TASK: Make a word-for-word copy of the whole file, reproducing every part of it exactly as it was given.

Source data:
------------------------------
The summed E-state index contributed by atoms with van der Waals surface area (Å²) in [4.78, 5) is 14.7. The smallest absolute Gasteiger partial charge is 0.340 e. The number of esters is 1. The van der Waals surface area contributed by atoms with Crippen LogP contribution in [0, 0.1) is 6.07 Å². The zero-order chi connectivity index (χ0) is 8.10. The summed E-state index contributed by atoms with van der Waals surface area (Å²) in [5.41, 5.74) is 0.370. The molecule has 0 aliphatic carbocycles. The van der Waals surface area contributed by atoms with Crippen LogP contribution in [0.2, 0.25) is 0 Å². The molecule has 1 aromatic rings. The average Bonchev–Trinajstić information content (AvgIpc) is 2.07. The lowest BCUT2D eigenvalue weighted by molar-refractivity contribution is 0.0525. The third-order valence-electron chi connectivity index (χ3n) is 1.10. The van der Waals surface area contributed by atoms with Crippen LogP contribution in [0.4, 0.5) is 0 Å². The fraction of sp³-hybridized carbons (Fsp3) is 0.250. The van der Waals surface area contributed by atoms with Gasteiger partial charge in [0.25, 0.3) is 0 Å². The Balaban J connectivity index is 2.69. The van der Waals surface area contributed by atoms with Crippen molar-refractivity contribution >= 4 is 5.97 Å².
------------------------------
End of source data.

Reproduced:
The summed E-state index contributed by atoms with van der Waals surface area (Å²) in [4.78, 5) is 14.7. The smallest absolute Gasteiger partial charge is 0.340 e. The number of esters is 1. The van der Waals surface area contributed by atoms with Crippen LogP contribution in [0, 0.1) is 6.07 Å². The zero-order chi connectivity index (χ0) is 8.10. The summed E-state index contributed by atoms with van der Waals surface area (Å²) in [5.41, 5.74) is 0.370. The molecule has 0 aliphatic carbocycles. The van der Waals surface area contributed by atoms with Crippen LogP contribution in [0.2, 0.25) is 0 Å². The molecule has 1 aromatic rings. The average Bonchev–Trinajstić information content (AvgIpc) is 2.07. The lowest BCUT2D eigenvalue weighted by molar-refractivity contribution is 0.0525. The third-order valence-electron chi connectivity index (χ3n) is 1.10. The van der Waals surface area contributed by atoms with Crippen LogP contribution in [0.4, 0.5) is 0 Å². The fraction of sp³-hybridized carbons (Fsp3) is 0.250. The van der Waals surface area contributed by atoms with Gasteiger partial charge in [0.25, 0.3) is 0 Å². The Balaban J connectivity index is 2.69. The van der Waals surface area contributed by atoms with Crippen molar-refractivity contribution >= 4 is 5.97 Å².